In the afternoon we made a family scuba dive. We dove the Cedar Pride, a Lebanese cargo ship that burned in Aqaba Harbor several years ago. After setting in the port for a while, it was finally decided to sink it in relatively shallow water as a point of interest for scuba divers. King Abdullah is an avid diver and looks for ways to develop the sport in Jordan; this was one example. Our friendly guides were Mohammed and Hamza. Mohammed has family in the US and speaks English with an American accent. They were both kind and competent, though the equipment provided was a little worse for wear. We geared up in town and drove out to the dive site in their mini-van.
One can dive the Cedar Pride from the beach, as it lies only a few hundred yards from the shore. The upper edge is reached in about 45 feet of water; the bottom rests at about 80 feet. Visibility was good on this dive: on the way out we saw some coral, not too much actually, but quite a few fish. The wreck itself, lying on its side, was the prize of the dive. We swam down by the huge propeller, and up past the rear deck where the cabins were. Coming around the stern we could see the lifeboat that had come off the ship and was lying next to the hull. We swam inside the side-ways cargo hold, which was open. We swam up into an air pocket at the top of the hold (what used to be the side), but were careful not to breathe the air there since such pockets, though they seem filled with good air, can be toxic. We swam through a small hole in a bulkhead from one hold compartment into another, as we moved toward the bow. There is something sublime in diving shipwrecks like this. They are clearly out of place, and there is a sense of disaster or foreboding that seems present around them. I've had the chance to dive several, and I've always gotten the same impression. It's serious fun.
As we came back up we met two young Dutch women who were taking their diving certification course. As we started talking they became interested in us. They spoke some French, and a little Spanish, and were intrigued that we spoke French and Fiona Spanish as well. They were very interesting in the volunteer work we had been doing both in Jordan and Israel and asked many questions about the organization behind the work, questions we were happy to answer.
We had fresh Red Sea snapper for dinner at a local restaurant known for its seafood: our last real evening meal in Jordan.
Tuesday, the ladies slept in again. I was up early, so I walked over to "Aqaba castle" a rather grandiose name for a smallish fort built by the Mamluks in the early1500s. The Ottomans occupied it until 1917 when it was assaulted and captured by Arab forces of Sharif Hussein bin Ali, with guidance and encouragement by T.E. Lawrence (as shown in the famous film, which scenes were not shot at this fort since it was too unimpressive!). This was a great victory for Lawrence, and the beginning of Arab nationalism. There is a huge flag flying near the fort. At first glance it looks like the Jordanian flag but, since it is missing the white star, it is in reality the Arab flag of Sharif Hussein, the great-grandfather of the present King Abdullah. His flag was the model for most national flags of Arab states today.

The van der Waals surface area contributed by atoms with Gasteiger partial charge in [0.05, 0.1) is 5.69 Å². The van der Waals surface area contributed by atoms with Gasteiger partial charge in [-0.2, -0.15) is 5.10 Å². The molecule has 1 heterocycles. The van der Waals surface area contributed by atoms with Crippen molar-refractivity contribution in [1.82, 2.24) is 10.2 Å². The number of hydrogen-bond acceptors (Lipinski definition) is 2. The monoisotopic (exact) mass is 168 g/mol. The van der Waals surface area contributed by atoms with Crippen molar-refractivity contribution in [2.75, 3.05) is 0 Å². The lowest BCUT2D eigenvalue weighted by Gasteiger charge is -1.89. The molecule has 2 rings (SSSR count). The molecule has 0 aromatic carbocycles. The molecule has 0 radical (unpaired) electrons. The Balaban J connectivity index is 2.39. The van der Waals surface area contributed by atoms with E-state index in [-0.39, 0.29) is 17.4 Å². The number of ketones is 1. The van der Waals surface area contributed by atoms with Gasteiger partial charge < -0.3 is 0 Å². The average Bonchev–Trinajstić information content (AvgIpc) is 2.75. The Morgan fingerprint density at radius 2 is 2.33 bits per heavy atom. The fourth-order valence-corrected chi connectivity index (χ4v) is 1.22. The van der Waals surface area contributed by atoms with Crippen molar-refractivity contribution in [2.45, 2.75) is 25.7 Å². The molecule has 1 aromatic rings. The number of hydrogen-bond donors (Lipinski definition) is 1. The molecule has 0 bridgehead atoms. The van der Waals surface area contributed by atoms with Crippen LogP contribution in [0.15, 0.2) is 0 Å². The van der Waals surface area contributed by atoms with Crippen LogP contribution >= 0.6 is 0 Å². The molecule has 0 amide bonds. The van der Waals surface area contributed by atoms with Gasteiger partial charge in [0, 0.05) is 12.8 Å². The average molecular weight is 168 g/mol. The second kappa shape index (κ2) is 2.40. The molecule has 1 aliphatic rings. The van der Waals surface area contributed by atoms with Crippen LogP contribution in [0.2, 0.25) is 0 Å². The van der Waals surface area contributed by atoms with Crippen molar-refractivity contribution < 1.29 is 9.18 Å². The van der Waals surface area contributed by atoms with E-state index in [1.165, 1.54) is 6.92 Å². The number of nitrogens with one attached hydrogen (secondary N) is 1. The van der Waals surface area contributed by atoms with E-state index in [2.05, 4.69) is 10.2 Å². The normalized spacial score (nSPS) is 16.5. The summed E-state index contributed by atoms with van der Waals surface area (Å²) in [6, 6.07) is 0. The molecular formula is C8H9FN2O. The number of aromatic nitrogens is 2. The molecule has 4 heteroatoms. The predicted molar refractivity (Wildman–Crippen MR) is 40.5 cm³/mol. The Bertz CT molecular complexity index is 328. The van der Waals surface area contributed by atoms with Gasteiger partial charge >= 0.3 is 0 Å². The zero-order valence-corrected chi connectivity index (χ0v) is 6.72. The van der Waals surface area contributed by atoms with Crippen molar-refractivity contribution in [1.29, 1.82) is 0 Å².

We spent Tuesday on the beach and around the hotel pool. We were struck again by the swimming costumes of some of the Muslim women. Since the more devout among them feel they must remain covered, they swim in suits that cover them much like a diving wetsuit would: a hood-like veil over their heads, and black material going covering them to the wrists and ankles. It must be very uncomfortable in the desert heat, but we saw many women wearing such suits. Alongside them there were European tourists in very small bikinis; the cultural contrast was quite striking.
We arranged a late checkout: 4:00 pm, so we could catch the 5:00 pm Jett bus back to Amman for our flight. We took out last shower and changed clothes for the last time as we prepared to start our day and a half trip home.
The bus trip north was just like the one south: the checkpoint near Aqaba, and then the long desert drive. We made one other stop this time, so the driver could use the restroom, and arrived in central Amman about 10:00 pm. We again took two taxis, this time out to the airport which is 30 or 40 miles from the city center: we arrived about 11:00 and waited in the lobby until allowed to enter the check-in area. All went smoothly.
The trip home took about 34 hours of travel time, from the time we left the hotel in Aqaba.  We had a 1:45 am departure (ugh!) from Amman, a 5-hour flight to Paris, a 5-hour layover in Paris, an 8-hour flight to New York (JFK), a 3-hour layover in New York - during which we cleared customs and changed terminals, a 2-hour flight to Cincinnati, and with various delays another 90 minutes to get home. Our friend and my brother in law David Evans kindly came to pick us up at the airport. It's wonderful to see a friendly face after such a long trip.
We're back home now, adjusting to the time zone and appreciating being on home soil.
This will be a short reprieve for me however; I'm flying out next Wednesday for a 2 ˝ week trip to West and Central Africa, and Europe. Check back on this blog site if you like, I will do my best to keep you up to date on that trip as well, which should be very interesting.
Thanks for following along and for your comments and encouragement. They are much appreciated.